Hot Men on Horses | Paspaley Polo Comes to Town

By Daniel Colasimone
22nd Aug 2013

They say soccer is a gentleman's game played by thugs, and rugby is a thug's game played by gentlemen.

Well, polo is a wealthy man's game played mostly by rich, preternaturally handsome gentlemen. Many of these men are Argentinian. They also own and ride very beautiful horses.

There's no punchline here; the point is if you're a woman you should hang around polo fields whenever possible.

Luckily for you, and in fact anyone who enjoys a lovely outing with some sport in the mix, Paspaley Polo in the City is coming to Melbourne on Saturday, November 30.

Tickets to the Kirin Polo Lounge ($91.10) go on sale on Friday, August 23 and are available from Ticketek. For more information, hit up their Facebook page.

Are you a polo virgin? 

The game itself is reasonably easy to understand. Just imagine AFL crossed with hockey on horses. There are four dashing blokes on each team.

That's about all you really need to know to enjoy the game, but if you want to seem like you're more savvy than you actually are, we've compiled a list of polo terms with explanations of what they mean. Or, at least, what we think they mean:

Appealing | You know when they appeal in cricket? This is like that, but way more bizarre. If a player thinks he has been fouled, he can appeal to the umpire by raising his mallet above his head and swinging it around in a helicopter motion. It's considered bad form to overdo it, so if you think someone is being a bit too enthusiastic, gain credibility with your fellow patrons by shaking your head, tut-tutting and saying stuff like, 'tone it down old bean, it's simply not done!'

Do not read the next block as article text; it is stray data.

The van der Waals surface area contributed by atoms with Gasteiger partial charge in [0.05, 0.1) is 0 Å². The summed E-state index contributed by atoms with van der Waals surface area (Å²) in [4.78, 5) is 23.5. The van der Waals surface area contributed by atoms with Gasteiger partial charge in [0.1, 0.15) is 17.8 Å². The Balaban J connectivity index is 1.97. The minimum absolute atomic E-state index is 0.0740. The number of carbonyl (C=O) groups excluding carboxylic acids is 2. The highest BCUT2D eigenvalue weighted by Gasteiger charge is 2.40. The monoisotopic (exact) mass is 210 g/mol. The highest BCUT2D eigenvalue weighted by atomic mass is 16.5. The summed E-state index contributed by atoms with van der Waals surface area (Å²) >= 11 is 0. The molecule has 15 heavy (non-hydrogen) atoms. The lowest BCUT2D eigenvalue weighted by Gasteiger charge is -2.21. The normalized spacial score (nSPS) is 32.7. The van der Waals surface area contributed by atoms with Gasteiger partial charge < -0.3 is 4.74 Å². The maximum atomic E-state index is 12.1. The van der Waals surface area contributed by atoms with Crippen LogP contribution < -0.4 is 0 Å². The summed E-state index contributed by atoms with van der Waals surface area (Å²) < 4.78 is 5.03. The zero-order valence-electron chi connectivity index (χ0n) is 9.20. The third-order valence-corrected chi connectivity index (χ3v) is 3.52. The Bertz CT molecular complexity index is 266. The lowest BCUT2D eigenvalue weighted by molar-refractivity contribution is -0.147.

Ball | The polo ball is white and hard, though not as heavy as you'd expect. When it hits you in the side of the head, it hurts more than a tennis ball, but less than a cricket ball.

Bandages | The ponies wear bandages around their legs, purportedly for protection, but in reality because they think it looks 'dapper.'

Bump | Pretty much like a bump in AFL, though exponentially more awesome because it's done with the power of horse. Players are allowed to knock other players off their line by thumping into them with body checks. Though apparently it has to be at an angle of less than 45 degrees, so you can't just charge straight at somebody like one of Ghengis Khan's berserkers. Unfortunately.

Chukka | It's fun to say silly words, isn't it? A polo game is divided into chukkas, which are like quarters or halves in other sports. It would be counter intuitive to call them quarters or halves because there are six chukkas in a game of polo. Chukkas go for seven and a half minutes, though if play comes to a halt in the last 30 seconds of a chukka, the chukka ends. Players change ponies after each chukka because they're rich and they can. Chukka.

Ends | This is by far the most important thing you need to remember so PAY ATTENTION. After each goal, the teams change ends, i.e. they have to run in the opposite direction. If you are unaware of this quirky little rule and have had, say, four glasses of champagne while sitting in the sun, it can result in substantial loss of face for you when you start yelling things like, 'why are they going the wrong way?! Turn around! You're going the WRONG WAY!' and so on and so forth. Again, remember; they change ends after each goal.